Grounded? Sustainability and Business Travel
Business travel is a major corporate sustainability impact area and the value chain (Scope 3) category most often reported to the Carbon Disclosure Project. As one of the fastest-growing areas of emissions, air travel alone accounts for up to 5-9 percent of global climate impacts. Given that business travel is a material area for most businesses, why has there been little progress in reducing these emissions?
The challenge of addressing business travel is threefold:
- First, as a core business activity, business travel is often off limits to sustainability initiatives. While sustainability is seen as important, companies are wary about initiatives that may interrupt or distract from activities that generate revenue.
- Second, although there is an opportunity to drive cost savings through business travel initiatives by reducing unnecessary travel, traveling more intelligently, and utilizing videoconferencing and other alternatives, there is little guidance available for developing an integrated approach that works for business operations.
- Finally, data about business travel impacts are controlled by different stakeholders—including airlines, data vendors, and purchasers—with commercial interests that can stand in the way of transparency. This lack of open collaboration hampers meaningful dialogue on areas for improvement.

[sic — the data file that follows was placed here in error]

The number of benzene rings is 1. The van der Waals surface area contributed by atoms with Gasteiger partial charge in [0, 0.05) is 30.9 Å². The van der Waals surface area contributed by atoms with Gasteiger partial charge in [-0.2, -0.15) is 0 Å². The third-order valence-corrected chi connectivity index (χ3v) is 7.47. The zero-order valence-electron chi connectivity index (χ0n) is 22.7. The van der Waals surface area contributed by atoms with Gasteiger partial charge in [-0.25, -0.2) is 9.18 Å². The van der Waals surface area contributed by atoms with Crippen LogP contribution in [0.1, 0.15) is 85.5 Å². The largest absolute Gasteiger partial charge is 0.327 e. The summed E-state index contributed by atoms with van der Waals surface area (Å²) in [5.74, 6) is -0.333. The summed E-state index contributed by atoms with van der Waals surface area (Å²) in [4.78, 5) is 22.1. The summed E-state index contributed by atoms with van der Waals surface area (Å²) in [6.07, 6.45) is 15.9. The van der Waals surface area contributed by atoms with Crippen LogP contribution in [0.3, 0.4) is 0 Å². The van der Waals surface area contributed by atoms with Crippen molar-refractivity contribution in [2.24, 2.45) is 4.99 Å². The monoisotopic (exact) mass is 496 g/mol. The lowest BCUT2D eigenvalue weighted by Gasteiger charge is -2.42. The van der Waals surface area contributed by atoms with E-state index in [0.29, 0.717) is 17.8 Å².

Despite these challenges, there are clear needs to address business travel impacts. First, all industries account for and report on these impacts, but there are few if any norms or generally accepted approaches. Second, many leaders have already implemented forward-looking, sustainable travel strategies that remain hidden inside companies. For example, some companies place internal carbon caps or taxes on business travel to ensure that only the most strategic travel takes place. And third, business travel impacts are complicated and fundamentally hard to measure and apportion to individual companies. There is a need for an agreed-upon, valid measurement methodology.
Based on the industry needs we have identified, BSR is exploring the potential to form a new business travel collaboration led by major travel buyers, airlines, and other travel partners and thought leaders. Together, these groups can work together to promote intelligent, ambitious travel carbon commitments that are informed by industry best practices. This collaboration could identify and share internal policies and procedures that drive both operational effectiveness and climate sustainability. And finally, such an initiative can and should identify key areas of value chain innovation and collaboration potential, including measurement approaches and support for advanced fuel technologies.
We will launch a group in early 2013 and will hold an informational webinar in January. If you are interested in learning more, please email Andrew Matthews at firstname.lastname@example.org.